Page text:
"Borderline [personality disorder], in particular, makes relationships tough because I have a hard time holding on to facts about myself for a long time. So he might tell me that he loves me one day, and I can believe or accept it, but that knowledge seems to fade away and I question it over time."

    Olivia J., 25, freelance writer and marketing specialist — major depressive disorder, generalized anxiety disorder, eating disorder not otherwise specified, borderline personality disorder

    10. And parenting downright exhausting.

    Courtesy of Angela W.

    "Not only am I trying to cope with my illness, I also have to be a parent. I get very tired and I feel that when I get home all I want to do is get in my pajamas and sit down. I feel that I have robbed her of the fun, exciting things in life, but I know I am not a bad parent and that I have done the best I can under all that I have been through."

    Angela W., 38, clerk to sales and administration — complex PTSD, generalized anxiety disorder, panic disorder, and major depressive disorder

    11. It can strip you of your personality.

    "Depression has stripped me of many of the qualities and quirks that make me, me. What's left is a husk of a person — someone I don't particularly like, so how can I expect others to like me?

    "In the midst of my depression, I hate myself. It is very difficult to even tolerate yourself when you can seldom muster a shower and your personality has disappeared. I used to be a major tinkerer, always with a drill or paintbrush in hand. But depression has turned me into an inert lump, unable to cook for my family or even keep my hair clean.

    "I feel totally disconnected to most of the people in my life and truly lonely for the first time in my life."

    Susie C., 48, stay-at-home mom — major depressive disorder, generalized anxiety disorder, attention deficit hyperactivity disorder (ADHD)

    12. And leave you wondering who you are.

    Courtesy of David P.

    "When I get into these manic states I can’t control my actions as much as I would like. It’s extremely frustrating and makes me wonder who I really am sometimes."

    David P., 26, musician — bipolar disorder

    13. Or questioning your potential.

    "I was diagnosed with learning disabilities after transferring from public to private school in the third grade when I was eight years old. My first thought was I must be stupid. Already feeling shy as the new kid in school, the diagnosis only added my shyness and embarrassment."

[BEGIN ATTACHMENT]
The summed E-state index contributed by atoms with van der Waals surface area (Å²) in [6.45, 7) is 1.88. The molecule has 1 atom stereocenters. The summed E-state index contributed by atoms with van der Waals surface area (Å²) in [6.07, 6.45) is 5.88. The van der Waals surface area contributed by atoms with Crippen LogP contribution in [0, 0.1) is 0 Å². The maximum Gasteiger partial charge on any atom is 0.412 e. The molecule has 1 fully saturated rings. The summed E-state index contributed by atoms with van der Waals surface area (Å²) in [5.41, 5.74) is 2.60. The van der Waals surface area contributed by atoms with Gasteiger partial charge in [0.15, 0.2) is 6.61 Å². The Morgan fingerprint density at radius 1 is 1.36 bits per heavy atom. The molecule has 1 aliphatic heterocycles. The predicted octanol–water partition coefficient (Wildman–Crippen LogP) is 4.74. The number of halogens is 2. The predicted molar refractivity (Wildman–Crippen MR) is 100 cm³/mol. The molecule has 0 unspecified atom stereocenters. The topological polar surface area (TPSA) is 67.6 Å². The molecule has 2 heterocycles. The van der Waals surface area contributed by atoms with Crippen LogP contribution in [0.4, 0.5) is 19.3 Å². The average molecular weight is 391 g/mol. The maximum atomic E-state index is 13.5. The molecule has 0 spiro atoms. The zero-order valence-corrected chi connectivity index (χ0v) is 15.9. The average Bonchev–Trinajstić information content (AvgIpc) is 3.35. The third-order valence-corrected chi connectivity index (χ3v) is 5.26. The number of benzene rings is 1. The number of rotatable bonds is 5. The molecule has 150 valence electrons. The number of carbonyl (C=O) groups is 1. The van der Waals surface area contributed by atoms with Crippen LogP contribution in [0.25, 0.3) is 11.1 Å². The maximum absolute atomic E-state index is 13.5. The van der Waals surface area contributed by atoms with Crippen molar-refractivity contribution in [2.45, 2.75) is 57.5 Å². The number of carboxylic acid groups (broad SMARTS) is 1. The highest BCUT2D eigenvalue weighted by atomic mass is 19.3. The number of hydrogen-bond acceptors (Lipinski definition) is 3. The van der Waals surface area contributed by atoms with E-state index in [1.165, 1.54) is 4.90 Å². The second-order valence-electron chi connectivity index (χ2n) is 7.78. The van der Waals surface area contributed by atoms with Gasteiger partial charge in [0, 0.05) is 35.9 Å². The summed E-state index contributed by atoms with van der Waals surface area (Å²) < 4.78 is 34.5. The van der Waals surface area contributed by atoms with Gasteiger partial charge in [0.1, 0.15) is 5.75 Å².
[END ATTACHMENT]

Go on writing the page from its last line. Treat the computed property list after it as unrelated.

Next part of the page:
Zach V., 26, founder of Project Upliftlearning disabilities and ADHD

    14. You’re tired of being labeled by your condition.

    Courtesy of Jeanette P.

    "I was 21 when I was diagnosed with schizophrenia. I was in hospital and the whole thing just seemed too weird for words. I couldn’t accept that I had this illness. It seemed ridiculous. I didn’t really fit the stereotypes I had seen in the media or literature about people with schizophrenia, so I thought the psychiatrist who diagnosed me must have made a mistake.

    "I also didn’t want to accept that I had a lifelong illness which I would need to manage forever. My journey to acceptance is an ongoing journey. I learn more about who I am and what my illness means for me every single day."

    Jeanette P., 41, risk manager in public administration — atypical schizophrenia and Asperger syndrome

    15. You are sick of people downplaying what it means to live with your condition.

    Courtesy of Lari W.

    "I find it truly offensive when someone says 'I’m so OCD.' Just because you like things to be organized or don’t like your food touching doesn’t mean you have obsessive compulsive disorder.

    "You may like all your pictures to be perfectly straight, but have you stepped in and out of the shower for 20 minutes until it felt right, or been convinced that your parents would die if you didn’t get in and out of bed 16 times before you finally went to sleep? Because I have, and I definitely don’t think it’s a cute quirk to have."

    Lari W., 21, premed student — OCD and harm OCD

    16. You just want to move on and feel better.

    "I struggled and still struggle with feeling not mentally ill enough to deserve help, telling myself I'm just lazy and overdramatic and looking for things to blame my problems on, and as a result I kept those problems to myself for years. I did so much unnecessary damage to myself and put myself through so much extra stress because I convinced myself this was just how I naturally was and how life was supposed to be for me. Those are the kinds of lies depression tells us and the kinds of lies anxiety latches on to. They're in no way the truth."

    Chelsea P., 26, — currently unemployed — depression and generalized anxiety disorder

    17. It’s time to end the stigma.

    "Stop calling us bipolar or schizophrenic. Stop labeling us. You don't say someone is cancer or diabetes. I'm not bipolar, I have bipolar disorder. We are people, not diseases. Our diseases don't define us, and people shouldn't use them to define us either."

    Joe, 40, applying for disability — bipolar disorder 1, anxiety, depression